IFIELD OF INDUSTRY
■ Science and progress of
I t-l'iurfyine Oxjgin by I'euetraUiiK the
Tolar /.ones of Chemistry -Some Won
derful Experiments . Tliolograplilni;
Colors ly a New Troeess. *
Four hundred and sixty-one degrees
■ below the freezing-point of the Fahren
E licit thermometer lies a mysterious,
■ specially indicated degree of cold which
■ science lias long been gazing toward
H and trying to attain, wondering mean
■ While what may be the conditions of
B matter at this unexplored point, its
B existence lias long been indicated and
B its position established in two differ
ent ways, viz., tlie regularly diiuin
i t lslting volumes of guses.und the steady
!• falling off in the resistance made by
B pure metals to the passage through
ffi them of electricity under increasing
degrees i,f cold. This point, to which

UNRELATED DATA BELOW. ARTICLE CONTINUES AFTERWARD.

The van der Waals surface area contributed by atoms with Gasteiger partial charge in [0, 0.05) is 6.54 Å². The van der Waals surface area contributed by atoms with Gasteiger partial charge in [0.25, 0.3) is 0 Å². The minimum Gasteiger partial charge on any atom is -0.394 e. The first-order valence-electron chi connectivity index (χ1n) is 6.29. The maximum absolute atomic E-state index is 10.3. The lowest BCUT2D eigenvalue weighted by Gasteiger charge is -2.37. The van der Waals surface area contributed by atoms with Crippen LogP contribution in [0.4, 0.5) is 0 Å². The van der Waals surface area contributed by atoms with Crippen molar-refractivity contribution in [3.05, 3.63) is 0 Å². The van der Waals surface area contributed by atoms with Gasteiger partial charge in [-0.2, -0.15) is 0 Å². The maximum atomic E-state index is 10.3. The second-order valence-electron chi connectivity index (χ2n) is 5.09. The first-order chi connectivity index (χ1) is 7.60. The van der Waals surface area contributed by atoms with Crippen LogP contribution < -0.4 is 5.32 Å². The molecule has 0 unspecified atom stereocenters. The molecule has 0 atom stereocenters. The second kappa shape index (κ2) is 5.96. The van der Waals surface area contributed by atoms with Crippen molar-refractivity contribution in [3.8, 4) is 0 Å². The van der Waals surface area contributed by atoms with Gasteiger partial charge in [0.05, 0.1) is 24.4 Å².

! both these processes tend as an ulti
I mate, is tailed the zero of absolute
but all the varied re
s Of mechanics and of chemistry
be combined to com
1»»** the extremest degrees of cold.
I'rofessnr James Dewar, of the Koval
Institute, London, has arrived to with
in po degrees of this point, nml has in
cidentally liquefied oxygen gas and
aoHdfticd nitrogen and air. The ma
chine tv ith which lie lias explored the
regions of chemistry isaitonble
►►mg chamber, cylindrical in
The system which Prof. Dewar
has followed is not novel in its general
Ji-' «. * -es
■ temperature. By more than one eiui
■ tient observer It is supposed to be the
I temperature of Interstellar space, the
bormul temperature of the universe.
I h briber or not the supposition lie eor
I J'eet. the efforts which have been made
j and are .til! ; t i progress to reach this
degree of cold have bceu many.diverse
and ingenious; the equipment of the
explorer iieing not boats, condensed
foods and the general machinery of ice
Specifically, however, it
* many new inventions which
no! wish made public. They
j * ii the nullin' of stopcock»!
o v br
and valves, which It took long study to
■ invent and which liera me perfect only
[ after many failures and costly expert
I ments To liquefy «ixygen he simply
\ vised pressure nl low temperatures;
but as. up to 1ST», both oxygen and